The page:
The Coast News Group
News Old - DO NOT USE - The Coast News Rancho Santa Fe

Expo is surf source

DEL MAR — The Sacred Craft Consumer Surfboard Expo was back in Southern California Oct. 8 and Oct. 9 as thousands of enthusiasts descended on the Del Mar Fairgrounds to view unique, subtle innovations in the surf industry.
Considered by many as the premiere one of a kind surf expo, Sacred Craft celebrates the art of surfing —from design to shaping and everything in between.
“This is a lot more of a laid back atmosphere,” said Trey Peters. “I go to some tradeshows and it’s so commercialized you forget it’s even about surfing.”
The Sustainable Craft Shaping Bay showcased various shapers holding court and working their craft.
“It shows a lot of people what goes into making a board who might otherwise just think it comes off the rack readymade,” Tad Miserhold said. “It’s like knowing where your food comes from, it’s getting to the source.”
Scott Bass, founder of Sacred Craft, has said there is a movement to get back to the roots of the surf culture. In fact, history played an important role in the present day expo. Six shapers fabricated asymmetrical-styled surfboards in the Tribute to the Masters Shape-Off, which honored locally based veteran shaper and La Jolla native Carl Ekstrom.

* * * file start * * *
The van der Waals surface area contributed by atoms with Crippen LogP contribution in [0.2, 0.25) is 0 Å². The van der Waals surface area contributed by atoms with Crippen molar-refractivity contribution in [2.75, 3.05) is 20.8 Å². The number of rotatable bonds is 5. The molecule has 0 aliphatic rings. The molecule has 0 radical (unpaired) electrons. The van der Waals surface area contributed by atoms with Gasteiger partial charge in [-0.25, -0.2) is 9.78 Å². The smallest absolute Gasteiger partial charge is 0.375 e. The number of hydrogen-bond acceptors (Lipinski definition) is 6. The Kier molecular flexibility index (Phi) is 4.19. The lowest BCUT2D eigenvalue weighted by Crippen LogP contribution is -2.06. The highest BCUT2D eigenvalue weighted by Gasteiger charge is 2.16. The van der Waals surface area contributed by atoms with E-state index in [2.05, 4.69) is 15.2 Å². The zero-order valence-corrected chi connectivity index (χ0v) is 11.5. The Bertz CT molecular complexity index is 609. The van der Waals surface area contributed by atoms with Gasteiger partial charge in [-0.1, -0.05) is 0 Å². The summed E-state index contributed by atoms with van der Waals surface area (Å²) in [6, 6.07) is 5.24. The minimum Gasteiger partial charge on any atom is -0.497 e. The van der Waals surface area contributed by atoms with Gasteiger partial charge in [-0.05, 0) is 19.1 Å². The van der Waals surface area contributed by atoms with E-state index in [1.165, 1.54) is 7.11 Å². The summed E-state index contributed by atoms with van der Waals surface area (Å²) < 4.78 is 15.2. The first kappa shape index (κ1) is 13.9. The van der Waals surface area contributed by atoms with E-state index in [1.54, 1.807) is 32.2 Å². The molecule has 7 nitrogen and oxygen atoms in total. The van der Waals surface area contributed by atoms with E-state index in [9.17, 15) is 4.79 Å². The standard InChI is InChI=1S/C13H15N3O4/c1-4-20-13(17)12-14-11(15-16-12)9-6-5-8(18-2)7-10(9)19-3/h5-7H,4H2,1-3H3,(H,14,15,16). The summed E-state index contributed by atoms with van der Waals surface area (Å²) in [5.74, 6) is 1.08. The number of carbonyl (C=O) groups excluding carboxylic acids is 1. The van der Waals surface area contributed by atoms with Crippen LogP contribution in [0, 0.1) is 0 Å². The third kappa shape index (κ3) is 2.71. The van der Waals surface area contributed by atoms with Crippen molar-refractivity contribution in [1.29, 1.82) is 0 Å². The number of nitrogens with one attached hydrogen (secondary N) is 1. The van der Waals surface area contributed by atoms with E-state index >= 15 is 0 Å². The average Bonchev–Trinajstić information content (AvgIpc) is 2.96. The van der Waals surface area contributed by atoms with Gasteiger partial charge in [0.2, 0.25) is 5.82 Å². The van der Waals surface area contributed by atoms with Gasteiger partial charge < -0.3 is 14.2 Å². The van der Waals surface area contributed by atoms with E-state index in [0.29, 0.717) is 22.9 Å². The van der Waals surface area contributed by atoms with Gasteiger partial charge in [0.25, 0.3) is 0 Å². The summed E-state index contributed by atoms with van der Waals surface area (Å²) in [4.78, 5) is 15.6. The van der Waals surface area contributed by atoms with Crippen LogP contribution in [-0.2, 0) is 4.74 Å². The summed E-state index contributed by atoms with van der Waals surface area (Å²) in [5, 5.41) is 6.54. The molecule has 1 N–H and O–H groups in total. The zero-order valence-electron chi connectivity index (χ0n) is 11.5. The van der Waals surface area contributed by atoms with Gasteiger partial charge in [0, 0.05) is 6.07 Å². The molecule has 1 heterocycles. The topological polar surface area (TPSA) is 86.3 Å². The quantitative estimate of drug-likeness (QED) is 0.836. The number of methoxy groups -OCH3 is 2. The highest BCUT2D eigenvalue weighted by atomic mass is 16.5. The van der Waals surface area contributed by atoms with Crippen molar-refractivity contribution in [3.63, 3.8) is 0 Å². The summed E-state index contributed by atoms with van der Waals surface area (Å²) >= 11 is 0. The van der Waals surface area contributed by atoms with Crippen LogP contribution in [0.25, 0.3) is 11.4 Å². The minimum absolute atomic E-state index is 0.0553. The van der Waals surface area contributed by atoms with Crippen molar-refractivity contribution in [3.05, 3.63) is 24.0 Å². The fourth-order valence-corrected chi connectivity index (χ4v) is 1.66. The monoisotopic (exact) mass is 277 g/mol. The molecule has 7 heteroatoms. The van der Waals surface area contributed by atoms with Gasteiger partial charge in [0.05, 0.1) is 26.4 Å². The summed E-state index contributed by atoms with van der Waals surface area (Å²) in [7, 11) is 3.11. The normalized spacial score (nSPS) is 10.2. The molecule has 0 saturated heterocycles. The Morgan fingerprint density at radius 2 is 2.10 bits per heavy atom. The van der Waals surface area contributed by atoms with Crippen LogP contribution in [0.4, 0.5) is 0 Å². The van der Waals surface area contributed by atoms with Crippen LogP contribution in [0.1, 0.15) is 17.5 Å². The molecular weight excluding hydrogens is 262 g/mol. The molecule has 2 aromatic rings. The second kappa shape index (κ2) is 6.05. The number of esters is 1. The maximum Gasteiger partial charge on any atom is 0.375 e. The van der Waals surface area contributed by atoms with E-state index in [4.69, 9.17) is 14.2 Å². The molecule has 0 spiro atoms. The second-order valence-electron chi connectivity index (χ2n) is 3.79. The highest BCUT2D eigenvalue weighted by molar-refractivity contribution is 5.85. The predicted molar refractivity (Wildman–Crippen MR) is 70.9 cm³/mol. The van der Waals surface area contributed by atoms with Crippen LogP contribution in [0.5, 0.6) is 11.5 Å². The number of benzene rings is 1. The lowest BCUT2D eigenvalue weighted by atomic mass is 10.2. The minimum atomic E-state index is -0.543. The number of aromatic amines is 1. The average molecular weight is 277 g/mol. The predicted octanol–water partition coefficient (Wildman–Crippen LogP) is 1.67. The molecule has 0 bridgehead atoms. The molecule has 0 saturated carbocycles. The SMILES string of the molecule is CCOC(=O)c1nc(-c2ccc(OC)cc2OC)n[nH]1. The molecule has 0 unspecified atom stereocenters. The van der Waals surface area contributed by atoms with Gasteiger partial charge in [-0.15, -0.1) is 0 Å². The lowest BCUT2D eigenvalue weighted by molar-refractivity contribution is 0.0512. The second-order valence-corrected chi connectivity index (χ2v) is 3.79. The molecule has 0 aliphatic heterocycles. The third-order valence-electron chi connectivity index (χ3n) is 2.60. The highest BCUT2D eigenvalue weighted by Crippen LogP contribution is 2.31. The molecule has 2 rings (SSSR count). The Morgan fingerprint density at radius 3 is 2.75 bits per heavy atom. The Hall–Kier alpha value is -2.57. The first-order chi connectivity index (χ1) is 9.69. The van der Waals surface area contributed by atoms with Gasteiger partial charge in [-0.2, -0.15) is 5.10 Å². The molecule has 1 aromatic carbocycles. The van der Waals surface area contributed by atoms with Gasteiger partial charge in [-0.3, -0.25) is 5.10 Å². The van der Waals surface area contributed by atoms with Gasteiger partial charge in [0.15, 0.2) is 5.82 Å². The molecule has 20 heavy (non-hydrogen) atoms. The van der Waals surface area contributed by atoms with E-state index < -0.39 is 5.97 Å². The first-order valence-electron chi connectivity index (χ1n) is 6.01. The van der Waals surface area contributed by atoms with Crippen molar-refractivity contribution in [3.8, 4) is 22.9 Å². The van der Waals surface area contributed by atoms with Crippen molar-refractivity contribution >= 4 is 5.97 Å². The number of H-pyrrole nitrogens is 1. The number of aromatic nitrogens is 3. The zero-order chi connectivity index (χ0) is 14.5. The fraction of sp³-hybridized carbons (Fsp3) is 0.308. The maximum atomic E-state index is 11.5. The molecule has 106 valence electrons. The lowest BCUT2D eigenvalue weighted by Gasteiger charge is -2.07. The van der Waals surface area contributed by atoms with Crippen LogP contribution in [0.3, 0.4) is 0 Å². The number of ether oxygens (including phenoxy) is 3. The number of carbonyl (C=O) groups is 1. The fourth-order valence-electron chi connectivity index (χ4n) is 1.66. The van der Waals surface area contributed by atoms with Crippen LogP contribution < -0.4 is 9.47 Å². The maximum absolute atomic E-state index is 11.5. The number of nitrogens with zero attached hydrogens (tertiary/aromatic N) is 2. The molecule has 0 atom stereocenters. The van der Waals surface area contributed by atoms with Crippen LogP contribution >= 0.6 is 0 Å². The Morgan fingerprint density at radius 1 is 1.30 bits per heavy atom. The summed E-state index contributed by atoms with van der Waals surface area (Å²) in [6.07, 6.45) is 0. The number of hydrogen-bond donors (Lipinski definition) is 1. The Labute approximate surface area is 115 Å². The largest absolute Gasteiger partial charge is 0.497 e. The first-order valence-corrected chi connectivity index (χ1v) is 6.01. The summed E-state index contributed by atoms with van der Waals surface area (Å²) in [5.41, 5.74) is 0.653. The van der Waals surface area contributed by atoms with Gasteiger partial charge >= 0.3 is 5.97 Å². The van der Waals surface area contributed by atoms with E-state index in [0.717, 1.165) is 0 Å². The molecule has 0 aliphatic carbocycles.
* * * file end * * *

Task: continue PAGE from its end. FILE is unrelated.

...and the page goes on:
Known for his asymmetrical surfboard designs that allow a surfer to ride one board that
works for both the front and back side, Ekstrom built his first board at age 15.
“These old-school guys really had a lot of freedom to build whatever worked for them,” Patrick McKinney said. “Now we are sucked into buying what’s popular.”
Kimball Taylor’s T-shirts and hats displayed at The Randominium booth showed the lighter side of commercialization.
“We poke fun at it all,” he said. With slogans like “The surf industry stole my culture and all I got was this lousy T-shirt,” Taylor has his share of fans.
The Sustainable Craft Showcase highlighted environmentally friendly equipment and services. Rey Banatao, co-founder of Entropy, showed the crowd how versatile industrial pine and non-food grade vegetable oils are as he painted a surfboard. Nothing went to waste as Evocal artist Brett Walker took the leftover paint from Banatao and created a work of art on the spot.
Brothers Pat and Fabi Muirragui, local entrepreneurs who launched, a virtual marketplace that allows local shapers, as well as the general public, to sell new and used boards.
“We’ve got all kinds of user-friendly features built in to help people buy and sell their boards all over the country,” Pat Muirragui said.